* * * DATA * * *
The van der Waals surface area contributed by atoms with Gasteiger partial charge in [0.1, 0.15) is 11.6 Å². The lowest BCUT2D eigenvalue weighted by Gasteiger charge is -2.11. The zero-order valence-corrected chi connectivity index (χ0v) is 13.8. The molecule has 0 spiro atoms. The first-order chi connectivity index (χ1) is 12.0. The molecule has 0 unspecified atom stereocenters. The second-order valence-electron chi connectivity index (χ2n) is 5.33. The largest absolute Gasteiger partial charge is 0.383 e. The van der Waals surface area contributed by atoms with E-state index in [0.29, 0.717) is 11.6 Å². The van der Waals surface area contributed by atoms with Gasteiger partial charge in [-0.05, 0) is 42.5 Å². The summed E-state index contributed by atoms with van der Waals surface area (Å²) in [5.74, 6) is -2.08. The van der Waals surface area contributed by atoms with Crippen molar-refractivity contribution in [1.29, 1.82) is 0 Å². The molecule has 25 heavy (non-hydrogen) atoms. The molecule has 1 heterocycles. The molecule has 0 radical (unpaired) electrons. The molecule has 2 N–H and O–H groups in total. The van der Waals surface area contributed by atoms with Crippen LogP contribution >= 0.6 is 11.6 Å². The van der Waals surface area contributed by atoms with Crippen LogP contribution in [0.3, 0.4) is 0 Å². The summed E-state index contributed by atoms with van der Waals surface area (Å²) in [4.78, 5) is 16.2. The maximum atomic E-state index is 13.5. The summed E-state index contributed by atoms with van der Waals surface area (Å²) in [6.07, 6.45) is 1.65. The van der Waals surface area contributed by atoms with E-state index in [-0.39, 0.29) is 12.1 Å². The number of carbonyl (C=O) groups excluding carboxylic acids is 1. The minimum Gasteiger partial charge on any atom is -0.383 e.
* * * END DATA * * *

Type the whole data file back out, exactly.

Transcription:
The van der Waals surface area contributed by atoms with Gasteiger partial charge in [0.1, 0.15) is 11.6 Å². The lowest BCUT2D eigenvalue weighted by Gasteiger charge is -2.11. The zero-order valence-corrected chi connectivity index (χ0v) is 13.8. The molecule has 0 spiro atoms. The first-order chi connectivity index (χ1) is 12.0. The molecule has 0 unspecified atom stereocenters. The second-order valence-electron chi connectivity index (χ2n) is 5.33. The largest absolute Gasteiger partial charge is 0.383 e. The van der Waals surface area contributed by atoms with E-state index in [0.29, 0.717) is 11.6 Å². The van der Waals surface area contributed by atoms with Gasteiger partial charge in [-0.05, 0) is 42.5 Å². The summed E-state index contributed by atoms with van der Waals surface area (Å²) in [5.74, 6) is -2.08. The van der Waals surface area contributed by atoms with Crippen molar-refractivity contribution in [1.29, 1.82) is 0 Å². The molecule has 25 heavy (non-hydrogen) atoms. The molecule has 1 heterocycles. The molecule has 0 radical (unpaired) electrons. The molecule has 2 N–H and O–H groups in total. The van der Waals surface area contributed by atoms with Crippen LogP contribution >= 0.6 is 11.6 Å². The van der Waals surface area contributed by atoms with Crippen LogP contribution in [0.3, 0.4) is 0 Å². The summed E-state index contributed by atoms with van der Waals surface area (Å²) in [4.78, 5) is 16.2. The maximum atomic E-state index is 13.5. The summed E-state index contributed by atoms with van der Waals surface area (Å²) in [6.07, 6.45) is 1.65. The van der Waals surface area contributed by atoms with E-state index in [-0.39, 0.29) is 12.1 Å². The number of carbonyl (C=O) groups excluding carboxylic acids is 1. The minimum Gasteiger partial charge on any atom is -0.383 e.